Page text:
The Woodford (CLOSED)
Time Out says
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An upmarket eatery for the well-to-do of E18 to splash their cash.
Please note, this venue is now closed. Time Out Eating & Drinking editors, Feb 2017.
To say that South Woodford isn’t known for fine dining is a bit unnecessary, since South Woodford isn’t particularly known for anything. For those who haven’t ventured out to this corner of Zone 4: it’s a well-heeled east London enclave on the fringes of Essex, and now home to this high-class newcomer.
The Woodford has set up shop in a building that used to be a nightclub, one popular with the ‘TOWIE’ crowd by all accounts. To enter, you go through a signless black door, then through a black curtain. The interior is low-lit, the decor plush and the vibe one of moneyed exclusivity.
The cooking, meanwhile is of the Anglo-French, lord-of-the-manor variety: lots of red meat, lots of game, all dressed up to the nines (the menu has more gels and mousses than the haircare aisle at Boots). Scallops made for an excellent starter, with a celeriac-and-coconut velouté that held a decadent little bundle of flavours. It tasted like the surroundings looked: no bad thing.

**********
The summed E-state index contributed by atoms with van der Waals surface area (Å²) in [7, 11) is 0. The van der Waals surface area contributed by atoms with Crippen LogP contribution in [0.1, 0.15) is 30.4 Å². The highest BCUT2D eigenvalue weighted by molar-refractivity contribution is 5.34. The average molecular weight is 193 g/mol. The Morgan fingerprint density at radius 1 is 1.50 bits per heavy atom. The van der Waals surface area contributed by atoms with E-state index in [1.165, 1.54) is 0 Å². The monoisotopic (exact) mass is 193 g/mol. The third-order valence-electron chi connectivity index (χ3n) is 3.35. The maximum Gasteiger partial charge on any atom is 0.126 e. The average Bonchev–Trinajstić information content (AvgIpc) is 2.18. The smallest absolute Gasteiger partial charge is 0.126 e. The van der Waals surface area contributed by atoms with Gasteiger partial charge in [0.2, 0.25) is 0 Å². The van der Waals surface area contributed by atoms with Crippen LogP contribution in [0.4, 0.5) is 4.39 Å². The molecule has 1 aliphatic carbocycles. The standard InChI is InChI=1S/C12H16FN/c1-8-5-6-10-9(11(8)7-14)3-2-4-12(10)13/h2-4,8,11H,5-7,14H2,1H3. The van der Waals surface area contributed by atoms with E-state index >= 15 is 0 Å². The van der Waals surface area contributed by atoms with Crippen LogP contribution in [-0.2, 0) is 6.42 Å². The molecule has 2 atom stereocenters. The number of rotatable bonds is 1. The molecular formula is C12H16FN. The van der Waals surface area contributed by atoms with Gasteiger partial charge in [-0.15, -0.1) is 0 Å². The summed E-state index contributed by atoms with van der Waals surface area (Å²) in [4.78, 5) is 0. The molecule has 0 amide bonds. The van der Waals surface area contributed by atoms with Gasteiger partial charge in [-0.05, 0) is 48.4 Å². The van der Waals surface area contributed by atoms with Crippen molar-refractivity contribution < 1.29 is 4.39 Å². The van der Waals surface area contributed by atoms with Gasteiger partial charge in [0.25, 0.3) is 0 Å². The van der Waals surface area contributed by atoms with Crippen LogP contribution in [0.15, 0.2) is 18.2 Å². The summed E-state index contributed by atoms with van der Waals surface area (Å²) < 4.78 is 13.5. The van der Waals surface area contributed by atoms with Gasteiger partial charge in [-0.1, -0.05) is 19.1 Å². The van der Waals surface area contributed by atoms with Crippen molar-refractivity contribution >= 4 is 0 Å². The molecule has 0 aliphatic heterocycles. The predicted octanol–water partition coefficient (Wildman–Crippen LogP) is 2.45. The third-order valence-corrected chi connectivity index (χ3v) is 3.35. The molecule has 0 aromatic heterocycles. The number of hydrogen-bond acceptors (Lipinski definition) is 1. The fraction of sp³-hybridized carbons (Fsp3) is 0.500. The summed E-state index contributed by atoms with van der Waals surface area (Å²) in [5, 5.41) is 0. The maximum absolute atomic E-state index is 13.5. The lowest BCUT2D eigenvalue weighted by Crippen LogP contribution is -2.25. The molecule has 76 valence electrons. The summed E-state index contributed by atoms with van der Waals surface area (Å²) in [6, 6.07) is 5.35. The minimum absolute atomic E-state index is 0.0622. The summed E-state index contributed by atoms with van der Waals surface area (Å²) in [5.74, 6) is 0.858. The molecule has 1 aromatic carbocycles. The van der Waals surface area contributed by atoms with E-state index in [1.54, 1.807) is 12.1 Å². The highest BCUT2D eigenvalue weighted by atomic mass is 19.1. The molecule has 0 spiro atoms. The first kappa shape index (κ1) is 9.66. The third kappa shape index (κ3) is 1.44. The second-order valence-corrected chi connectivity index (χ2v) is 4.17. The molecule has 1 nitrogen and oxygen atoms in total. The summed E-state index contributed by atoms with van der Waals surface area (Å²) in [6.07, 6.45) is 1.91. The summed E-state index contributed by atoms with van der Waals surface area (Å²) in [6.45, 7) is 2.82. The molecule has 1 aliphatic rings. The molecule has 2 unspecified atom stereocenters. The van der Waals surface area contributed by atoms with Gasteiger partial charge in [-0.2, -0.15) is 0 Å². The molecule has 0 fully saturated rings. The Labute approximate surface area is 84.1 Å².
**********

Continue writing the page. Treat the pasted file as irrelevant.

Mains were just as intricate. Venison was cooked to pink-centred perfection, and finished with a crescent of deep, deliciously bitter chocolate jus. Monkfish was served with a similar flourish of sauce. It was all very pretty – but whether it amounted to more than the sum of its parts is another question, especially when the sum in question is 26 quid.
That’s the thing about The Woodford: cheap it ain’t. And less than a month after opening, it’s trying just a little too hard to wear its class on its sleeve. The food was clearly very high-quality, and expertly stage-managed by Ben Murphy’s kitchen. But portions felt wilfully small, marooned on plates the size of hubcaps. Surely no restaurant wants its diners making a detour into Costcutter for a snack on the way home? But the service was swift and lovely. The staff brought canapés with our drinks, and made a point of recommending dessert. This was a faultlessly set soufflé, served alongside a passionfruit sorbet. Its special touch? An infusion of sambuca. Perhaps they have the old nightclub crowd in mind after all.